The rational side of her knew there was no danger, but she was losing control, anyway. Run. RUN! Searing pain stabbed her chest where it seemed to increase with every new breath. Flames of adrenaline leapt through her small frame, and harsh intakes of breath expelled from her mouth. The sound of her own blood and increasing heartbeat rushed in her ears, blocking out the question that had curiously raised itself again. Eyes slid to the group’s spot, focused solely on her. Their faces were mirrors of confusion and surprise. She needed to disappear, right then. But had the girl taken a moment to think about it, the why of the matter (other than the primal need to flee), she would have realized it was more than that. She didn't want any of them to see her so weak. Letting instincts take over, she felt her body rise from the chair as the panic reached its breaking point. Her friend rose with her, as if understanding what she was about to do.

“Can we go to the bathroom?” Malia asked, walking to their teacher's desk. She cast a side glance at the shaking girl standing beside her and wordlessly slipped her hand over hers. It wasn’t a question of if, but a matter of when. Zohar was ready to bolt either way, and it didn’t matter to her at that moment if her teacher told them no. The adrenaline coursing through her veins wouldn’t leave until the “threat” was no longer present. Her brain was demanding she find somewhere safe, a place that was well away from the loud clamor of students and obscene language floating around. But the woman nodded, giving her permission as the two girls slipped out of the crowded room. The hallways were quiet and welcoming. After all, there was no sound to be heard other than the steady beat of their shoes against tile. They walked towards the restroom, their hands still clasped together, but as soon as the door was opened and clicked shut behind them, Malia’s fingers slipped from her grip as she turned to face her.

For a moment, she just stood there, unable to think about anything other than the loss of contact, until her eyes flicked up to meet her best friend's gaze. A frown had replaced her usual easy-going smile, and her eyes were somber, misplaced from the bright glow they normally had. She was the little ray of sunshine in their group, well versed in quips and had such a silver tongue that it could rival the Norse god of mischief himself. The two matched well in terms of personality: In appearance and height, though, they were much less comparable. She was lighter-skinned, pale as a ghost, and was an inch or two taller.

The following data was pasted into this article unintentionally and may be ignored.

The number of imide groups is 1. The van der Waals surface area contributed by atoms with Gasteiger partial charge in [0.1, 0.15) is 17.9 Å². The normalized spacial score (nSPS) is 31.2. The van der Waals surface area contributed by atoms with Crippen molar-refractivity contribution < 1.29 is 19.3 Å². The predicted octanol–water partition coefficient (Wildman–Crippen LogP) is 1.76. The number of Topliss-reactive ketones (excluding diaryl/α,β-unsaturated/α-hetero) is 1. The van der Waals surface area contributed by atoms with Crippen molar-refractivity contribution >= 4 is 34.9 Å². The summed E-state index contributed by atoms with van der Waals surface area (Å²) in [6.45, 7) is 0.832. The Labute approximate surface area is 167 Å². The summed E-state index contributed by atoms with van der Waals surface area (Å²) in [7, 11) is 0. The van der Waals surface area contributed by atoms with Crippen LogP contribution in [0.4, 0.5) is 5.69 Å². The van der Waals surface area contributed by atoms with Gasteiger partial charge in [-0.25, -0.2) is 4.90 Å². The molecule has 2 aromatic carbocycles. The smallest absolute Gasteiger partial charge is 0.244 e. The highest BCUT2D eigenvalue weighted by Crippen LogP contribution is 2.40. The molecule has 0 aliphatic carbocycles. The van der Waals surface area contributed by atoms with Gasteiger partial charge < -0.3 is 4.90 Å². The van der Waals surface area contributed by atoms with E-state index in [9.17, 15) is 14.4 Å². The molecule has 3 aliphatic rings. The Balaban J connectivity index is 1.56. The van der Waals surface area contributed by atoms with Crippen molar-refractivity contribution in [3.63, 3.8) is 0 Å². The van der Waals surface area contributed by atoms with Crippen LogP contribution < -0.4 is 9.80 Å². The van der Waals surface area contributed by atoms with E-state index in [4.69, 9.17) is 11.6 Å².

“Hey, it’s just us. Breathe. Breathe.” Concern melded into her soft voice. Had Zohar been just a bit more put together, she would have heard the notes of fear and determination coating the words, which could have provided a way to pull herself together. Alas, she took none of that into account. It was a good attempt, and she was glad for it, but the fear, hot and heavy as it crushed her chest, would not leave her until hours later. The initial panic may leave, but the rest of it would not be so easy to just get rid of, which was why she was so furious at herself for not being able to calm down alone. She knew the effects. It would torture her for a few hours before finally fading away to a mere ache of fear. She didn’t need help or so was the story she told herself. But Malia never cared if she wanted it or not. She was there. Then again, if Logan, one of the few people who knew what was happening in her head, didn't care enough to ask if she was okay or attempt to calm her when this happened, why should anyone else? She had created this torment, her own purgatory at times, so it should be her burden, and hers alone to deal with. But even with that knowledge, she was about to open her mouth and screw all of it over. It was an act of weakness on her part and something she had vowed never to do again.